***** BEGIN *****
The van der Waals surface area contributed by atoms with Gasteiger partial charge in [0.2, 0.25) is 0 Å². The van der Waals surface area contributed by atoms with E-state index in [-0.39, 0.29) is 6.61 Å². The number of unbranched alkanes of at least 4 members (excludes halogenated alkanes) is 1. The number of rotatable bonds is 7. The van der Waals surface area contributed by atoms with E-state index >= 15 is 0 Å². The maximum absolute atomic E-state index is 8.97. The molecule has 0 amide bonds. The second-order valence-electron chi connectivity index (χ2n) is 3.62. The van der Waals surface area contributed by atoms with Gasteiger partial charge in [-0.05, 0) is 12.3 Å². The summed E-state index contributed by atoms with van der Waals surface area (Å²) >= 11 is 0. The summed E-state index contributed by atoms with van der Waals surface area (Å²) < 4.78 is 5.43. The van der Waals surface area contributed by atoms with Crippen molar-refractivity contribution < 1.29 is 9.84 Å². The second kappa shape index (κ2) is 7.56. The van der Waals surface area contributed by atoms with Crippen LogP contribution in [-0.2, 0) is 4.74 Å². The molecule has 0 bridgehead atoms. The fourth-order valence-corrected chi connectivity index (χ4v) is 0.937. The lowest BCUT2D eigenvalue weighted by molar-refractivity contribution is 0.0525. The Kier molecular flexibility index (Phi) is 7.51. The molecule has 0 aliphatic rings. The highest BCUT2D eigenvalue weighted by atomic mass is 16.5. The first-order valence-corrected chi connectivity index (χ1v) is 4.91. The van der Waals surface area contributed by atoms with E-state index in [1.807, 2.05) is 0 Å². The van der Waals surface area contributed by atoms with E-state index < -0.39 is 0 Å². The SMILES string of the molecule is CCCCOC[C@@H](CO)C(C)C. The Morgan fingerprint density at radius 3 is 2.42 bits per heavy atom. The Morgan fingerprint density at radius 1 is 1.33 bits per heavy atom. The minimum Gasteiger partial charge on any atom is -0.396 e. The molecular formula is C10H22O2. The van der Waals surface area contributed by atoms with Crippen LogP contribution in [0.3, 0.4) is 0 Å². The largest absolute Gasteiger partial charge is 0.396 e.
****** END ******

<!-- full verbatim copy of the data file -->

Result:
The van der Waals surface area contributed by atoms with Gasteiger partial charge in [0.2, 0.25) is 0 Å². The van der Waals surface area contributed by atoms with E-state index in [-0.39, 0.29) is 6.61 Å². The number of unbranched alkanes of at least 4 members (excludes halogenated alkanes) is 1. The number of rotatable bonds is 7. The van der Waals surface area contributed by atoms with E-state index >= 15 is 0 Å². The maximum absolute atomic E-state index is 8.97. The molecule has 0 amide bonds. The second-order valence-electron chi connectivity index (χ2n) is 3.62. The van der Waals surface area contributed by atoms with Gasteiger partial charge in [-0.05, 0) is 12.3 Å². The summed E-state index contributed by atoms with van der Waals surface area (Å²) >= 11 is 0. The summed E-state index contributed by atoms with van der Waals surface area (Å²) < 4.78 is 5.43. The van der Waals surface area contributed by atoms with Crippen molar-refractivity contribution < 1.29 is 9.84 Å². The second kappa shape index (κ2) is 7.56. The van der Waals surface area contributed by atoms with Crippen LogP contribution in [-0.2, 0) is 4.74 Å². The molecule has 0 bridgehead atoms. The fourth-order valence-corrected chi connectivity index (χ4v) is 0.937. The lowest BCUT2D eigenvalue weighted by molar-refractivity contribution is 0.0525. The Kier molecular flexibility index (Phi) is 7.51. The molecule has 0 aliphatic rings. The highest BCUT2D eigenvalue weighted by atomic mass is 16.5. The first-order valence-corrected chi connectivity index (χ1v) is 4.91. The van der Waals surface area contributed by atoms with E-state index in [1.807, 2.05) is 0 Å². The van der Waals surface area contributed by atoms with E-state index < -0.39 is 0 Å². The SMILES string of the molecule is CCCCOC[C@@H](CO)C(C)C. The Morgan fingerprint density at radius 3 is 2.42 bits per heavy atom. The Morgan fingerprint density at radius 1 is 1.33 bits per heavy atom. The minimum Gasteiger partial charge on any atom is -0.396 e. The molecular formula is C10H22O2. The van der Waals surface area contributed by atoms with Crippen LogP contribution in [0.3, 0.4) is 0 Å². The largest absolute Gasteiger partial charge is 0.396 e.